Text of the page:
Seek out New Skills
It is not enough to be great at your job; you also need to establish marketable skills that will prepare you for your promotion. Further is you become over qualified for your current job then your boss may think it is a waste of your talents leaving you where you currently are. Ensure however that any new skills and knowledge learnt is relevant to your promotion. If your job is in financial investment then a course on investment trusts is going to be more appropriate than one on computer design.

Obtain a Mentor
In a recent study it found that in the case of four out of five promotions made those individuals had a mentoring relationship with someone higher up in the organisation. On one side you will learn about your organisation form a higher perspective and you will get to know about potential jobs higher up the organisation. On the other side your mentor will hopefully be there to put a good word in for you at the appropriate time.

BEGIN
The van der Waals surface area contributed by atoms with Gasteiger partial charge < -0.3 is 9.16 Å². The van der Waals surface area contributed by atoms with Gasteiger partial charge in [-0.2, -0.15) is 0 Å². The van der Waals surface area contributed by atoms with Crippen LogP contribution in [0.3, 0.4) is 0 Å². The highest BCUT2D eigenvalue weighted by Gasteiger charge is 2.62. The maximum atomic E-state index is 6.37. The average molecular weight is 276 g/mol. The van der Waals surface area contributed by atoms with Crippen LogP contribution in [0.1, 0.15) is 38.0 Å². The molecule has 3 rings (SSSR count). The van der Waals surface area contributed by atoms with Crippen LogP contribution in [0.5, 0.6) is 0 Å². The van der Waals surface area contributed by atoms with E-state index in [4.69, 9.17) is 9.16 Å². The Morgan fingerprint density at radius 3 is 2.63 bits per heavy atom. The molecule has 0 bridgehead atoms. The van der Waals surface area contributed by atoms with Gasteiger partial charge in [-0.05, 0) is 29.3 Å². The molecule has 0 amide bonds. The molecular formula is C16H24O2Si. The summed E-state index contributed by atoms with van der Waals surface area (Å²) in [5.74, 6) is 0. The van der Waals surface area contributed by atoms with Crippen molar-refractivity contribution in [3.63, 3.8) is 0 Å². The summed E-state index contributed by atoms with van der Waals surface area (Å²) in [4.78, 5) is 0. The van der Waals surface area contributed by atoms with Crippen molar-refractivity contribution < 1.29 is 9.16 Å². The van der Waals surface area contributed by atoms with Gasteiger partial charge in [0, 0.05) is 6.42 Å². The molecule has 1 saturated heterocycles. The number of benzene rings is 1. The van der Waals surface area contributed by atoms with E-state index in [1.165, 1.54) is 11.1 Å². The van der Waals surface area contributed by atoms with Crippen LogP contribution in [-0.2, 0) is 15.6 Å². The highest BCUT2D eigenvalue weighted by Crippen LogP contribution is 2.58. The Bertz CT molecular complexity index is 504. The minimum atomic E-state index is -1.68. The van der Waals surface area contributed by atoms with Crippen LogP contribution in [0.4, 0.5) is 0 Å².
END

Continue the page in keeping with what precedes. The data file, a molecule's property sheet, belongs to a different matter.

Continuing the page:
Be Popular
In ideal world promotion would only be based on performance. In reality we are all humans and if you are likeable your promotion potential is always going to be better. In particular if you have a good relationship with your boss they should assist in helping you ascend to the next level. Moreover you should be able to act as a team player as in the corporate world a lot of work is now accomplished through teams. Ensure that you network as much as you can as the more people know what you add to the organisation and what your ambitions are the more likely your name is to arise when opportunities come up.